Gene name - Medea
Cytological map position - 100D3--100D4
Symbol - Med
Genetic map position - 3-106
Classification - mad family
Cellular location - cytoplasmic and nuclear
Medea was originally identified as a genetic modifier of decapentaplegic, employing the same maternal effect screen that had identified Mothers against decapentaplegic (Mad) (Raftery, 1995, for review, see Raftery, 1999). Drosophila Mad is the founding member of the Smad family of signal transducers, all of which function in TGF-beta signaling pathways. Despite being highly related to one another, particular Smad proteins function in distinct pathways. For instance, Smad1 (a Mad homolog) mediates BMP2/4 signals, whereas Smad2 and Smad3 function in TGF-beta/activin pathways. Several of these Smad proteins are phosphorylated in response to activation of specific pathways. Phosphorylation is directly mediated by the cognate type I ser/thr kinase receptor and occurs on the last two serines of a conserved SSXS motif at the carboxy terminus of the Smad protein. Once phosphorylated, Smad proteins translocate to the nucleus where they appear to function as transcriptional regulators through their interactions with DNA binding proteins (Wisotzkey, 1998 and references).
Drosophila Medea encodes a homolog of Smad4. Smad4 is relatively divergent from other vertebrate Smads and does not appear to be regulated by signal-dependent phosphorylation. However, overexpression of vertebrate Smad4 stimulates TGF-beta and activin responses. Smad4 associates with Smad1 in response to BMP2/4 or with Smad2 in response to TGF-beta, and dominant negative Smad4 blocks both BMP and activin responses. These observations have generated a model in which Smad4 is essential for signal transduction by all TGF-beta family members through its interaction with phosphorylated receptor-regulated Smads. Medea functions downstream of Dpp; complete removal of the Medea gene product causes the same embryonic phenotype as dpp null mutations. Mad undergoes signal-dependent translocation to the nucleus in the absence of Medea; in contrast, Medea is localized in the cytoplasm and requires Mad in order to accumulate in the nucleus. Specific mutations identified in strong alleles of Medea disrupt either Medea interaction with Mad or nuclear translocation of the Mad/Medea complex. Thus, interaction with Mad and nuclear import are critical for Medea function. However, unlike Mad, Medea is not required for expression of all Dpp-dependent genes and in its absence intracellular Dpp signaling rapidly attenuates with distance from the Dpp source. It is propose that the presence of Medea in heteromeric nuclear complexes with Mad modifies or enhances Dpp signaling. These studies provide a model for the biological function of Smad4 in vertebrate TGF-beta family signaling (Wisotzkey, 1998).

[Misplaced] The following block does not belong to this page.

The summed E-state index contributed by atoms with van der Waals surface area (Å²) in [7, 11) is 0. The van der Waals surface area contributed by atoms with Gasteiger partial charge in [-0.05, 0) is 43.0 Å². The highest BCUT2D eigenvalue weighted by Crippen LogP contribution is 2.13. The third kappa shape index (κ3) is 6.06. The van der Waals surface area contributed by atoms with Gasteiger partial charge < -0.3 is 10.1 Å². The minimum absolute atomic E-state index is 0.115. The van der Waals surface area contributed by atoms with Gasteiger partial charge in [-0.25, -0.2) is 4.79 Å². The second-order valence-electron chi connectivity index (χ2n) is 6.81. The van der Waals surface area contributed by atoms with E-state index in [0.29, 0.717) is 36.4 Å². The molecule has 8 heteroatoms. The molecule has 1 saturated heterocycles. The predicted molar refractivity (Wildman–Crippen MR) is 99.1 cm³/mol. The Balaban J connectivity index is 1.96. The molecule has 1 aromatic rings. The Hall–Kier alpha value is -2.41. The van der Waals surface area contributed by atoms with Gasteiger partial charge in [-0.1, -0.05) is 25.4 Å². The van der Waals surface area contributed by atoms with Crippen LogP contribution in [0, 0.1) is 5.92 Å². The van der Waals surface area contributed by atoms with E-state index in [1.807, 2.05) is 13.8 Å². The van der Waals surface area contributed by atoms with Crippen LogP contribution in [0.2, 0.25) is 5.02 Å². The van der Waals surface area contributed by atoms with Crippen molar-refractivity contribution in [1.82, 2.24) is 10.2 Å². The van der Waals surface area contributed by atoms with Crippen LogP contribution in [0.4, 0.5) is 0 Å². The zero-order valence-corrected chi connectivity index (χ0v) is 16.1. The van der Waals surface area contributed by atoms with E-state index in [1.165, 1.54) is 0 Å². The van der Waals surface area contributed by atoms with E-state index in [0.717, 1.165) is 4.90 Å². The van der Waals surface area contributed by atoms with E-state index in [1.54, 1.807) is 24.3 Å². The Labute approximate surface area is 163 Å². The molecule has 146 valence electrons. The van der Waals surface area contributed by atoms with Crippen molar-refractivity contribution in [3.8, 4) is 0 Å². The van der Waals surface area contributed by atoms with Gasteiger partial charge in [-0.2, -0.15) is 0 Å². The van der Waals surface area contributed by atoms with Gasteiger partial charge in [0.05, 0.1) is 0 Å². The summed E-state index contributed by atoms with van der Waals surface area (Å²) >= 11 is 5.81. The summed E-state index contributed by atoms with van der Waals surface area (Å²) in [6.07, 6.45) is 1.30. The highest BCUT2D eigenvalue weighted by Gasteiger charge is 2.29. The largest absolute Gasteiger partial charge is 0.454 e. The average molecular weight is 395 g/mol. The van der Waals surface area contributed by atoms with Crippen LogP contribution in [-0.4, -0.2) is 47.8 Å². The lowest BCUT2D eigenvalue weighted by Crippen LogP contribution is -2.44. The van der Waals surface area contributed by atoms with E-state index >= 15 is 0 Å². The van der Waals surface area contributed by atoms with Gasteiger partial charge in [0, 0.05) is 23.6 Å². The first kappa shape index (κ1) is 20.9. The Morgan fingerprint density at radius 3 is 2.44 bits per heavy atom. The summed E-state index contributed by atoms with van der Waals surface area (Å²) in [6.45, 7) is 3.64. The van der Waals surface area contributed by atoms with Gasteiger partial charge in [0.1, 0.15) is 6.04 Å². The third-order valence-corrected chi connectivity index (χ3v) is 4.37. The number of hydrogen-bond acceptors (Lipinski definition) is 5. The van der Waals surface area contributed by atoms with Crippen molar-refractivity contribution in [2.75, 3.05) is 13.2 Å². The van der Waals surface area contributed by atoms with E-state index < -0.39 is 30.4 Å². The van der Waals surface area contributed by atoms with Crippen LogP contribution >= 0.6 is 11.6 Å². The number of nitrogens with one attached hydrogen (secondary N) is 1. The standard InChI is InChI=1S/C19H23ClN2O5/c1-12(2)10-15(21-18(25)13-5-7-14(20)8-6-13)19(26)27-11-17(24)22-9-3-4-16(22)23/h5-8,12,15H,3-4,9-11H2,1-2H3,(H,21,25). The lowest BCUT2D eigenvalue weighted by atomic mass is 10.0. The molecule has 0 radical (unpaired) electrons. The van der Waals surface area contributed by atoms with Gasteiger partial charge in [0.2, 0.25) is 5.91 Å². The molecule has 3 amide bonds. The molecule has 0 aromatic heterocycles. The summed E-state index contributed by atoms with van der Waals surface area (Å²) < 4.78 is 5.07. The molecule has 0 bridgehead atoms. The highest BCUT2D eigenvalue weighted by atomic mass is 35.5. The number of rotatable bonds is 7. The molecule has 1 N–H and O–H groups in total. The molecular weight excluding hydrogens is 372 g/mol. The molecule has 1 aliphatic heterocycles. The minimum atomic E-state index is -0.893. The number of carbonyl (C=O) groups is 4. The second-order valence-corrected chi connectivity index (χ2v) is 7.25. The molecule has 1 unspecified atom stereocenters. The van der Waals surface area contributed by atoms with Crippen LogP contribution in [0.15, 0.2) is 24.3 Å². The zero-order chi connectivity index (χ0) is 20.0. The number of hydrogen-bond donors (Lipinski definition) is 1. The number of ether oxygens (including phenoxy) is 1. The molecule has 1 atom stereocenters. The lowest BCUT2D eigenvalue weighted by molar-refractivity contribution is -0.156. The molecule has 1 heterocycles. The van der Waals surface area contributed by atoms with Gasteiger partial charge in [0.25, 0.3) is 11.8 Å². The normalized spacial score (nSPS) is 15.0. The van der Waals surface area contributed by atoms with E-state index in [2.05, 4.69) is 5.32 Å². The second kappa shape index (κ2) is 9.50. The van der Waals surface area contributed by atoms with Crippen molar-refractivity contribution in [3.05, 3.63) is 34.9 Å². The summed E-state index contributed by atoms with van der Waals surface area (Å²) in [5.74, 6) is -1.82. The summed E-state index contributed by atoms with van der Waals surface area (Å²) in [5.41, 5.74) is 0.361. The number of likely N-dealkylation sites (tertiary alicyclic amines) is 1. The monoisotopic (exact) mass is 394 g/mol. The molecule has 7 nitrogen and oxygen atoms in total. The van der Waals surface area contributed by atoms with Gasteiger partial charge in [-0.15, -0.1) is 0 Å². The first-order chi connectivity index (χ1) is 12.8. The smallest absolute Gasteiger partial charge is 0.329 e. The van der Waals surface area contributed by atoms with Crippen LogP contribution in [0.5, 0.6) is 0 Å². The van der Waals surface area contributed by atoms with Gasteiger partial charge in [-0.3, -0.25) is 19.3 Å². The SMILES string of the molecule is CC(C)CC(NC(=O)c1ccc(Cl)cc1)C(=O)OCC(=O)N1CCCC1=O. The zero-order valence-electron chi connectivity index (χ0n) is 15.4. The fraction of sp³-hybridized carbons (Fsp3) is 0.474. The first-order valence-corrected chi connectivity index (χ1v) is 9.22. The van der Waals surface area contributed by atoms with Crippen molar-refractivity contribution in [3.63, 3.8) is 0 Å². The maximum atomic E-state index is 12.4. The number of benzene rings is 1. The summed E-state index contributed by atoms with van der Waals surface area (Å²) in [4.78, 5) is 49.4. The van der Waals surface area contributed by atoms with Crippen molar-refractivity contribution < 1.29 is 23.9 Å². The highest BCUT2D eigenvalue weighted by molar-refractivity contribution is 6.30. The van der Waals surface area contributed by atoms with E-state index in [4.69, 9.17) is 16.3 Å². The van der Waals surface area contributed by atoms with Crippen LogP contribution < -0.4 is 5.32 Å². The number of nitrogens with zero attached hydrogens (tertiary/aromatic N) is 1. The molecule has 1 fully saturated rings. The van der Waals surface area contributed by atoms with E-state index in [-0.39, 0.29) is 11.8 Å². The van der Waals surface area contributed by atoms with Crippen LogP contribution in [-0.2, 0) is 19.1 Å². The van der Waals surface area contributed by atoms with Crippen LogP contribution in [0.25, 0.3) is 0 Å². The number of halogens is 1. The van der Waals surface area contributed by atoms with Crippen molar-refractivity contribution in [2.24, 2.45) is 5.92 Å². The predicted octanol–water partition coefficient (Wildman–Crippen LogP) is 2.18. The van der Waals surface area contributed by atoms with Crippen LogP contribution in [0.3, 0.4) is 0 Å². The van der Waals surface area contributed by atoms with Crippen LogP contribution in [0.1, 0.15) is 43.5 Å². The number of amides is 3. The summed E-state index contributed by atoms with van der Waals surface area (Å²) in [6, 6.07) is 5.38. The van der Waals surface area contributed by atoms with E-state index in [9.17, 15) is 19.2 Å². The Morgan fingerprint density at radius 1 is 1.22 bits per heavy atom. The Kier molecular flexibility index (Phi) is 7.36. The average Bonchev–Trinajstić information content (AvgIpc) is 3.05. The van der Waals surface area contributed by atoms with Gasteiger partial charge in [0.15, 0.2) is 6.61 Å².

The role of Medea in transmission of the Dpp signal is exemplified by the finding of a position-specific requirement for Medea in wing development. dpp is expressed in a line along the anterior-posterior compartment boundary; In comparison, Thick veins and Mad are required throughout the wing primordium or pouch for cell proliferation and expression of the gene optomotor blind (omb). A second Dpp type I receptor gene, saxophone, is dispensable for proliferation, but is required throughout the wing pouch to boost the final level of the Dpp signal for pattern formation. Therefore, the requirement for Medea was examined in these two aspects of wing development (Wisotzkey, 1998).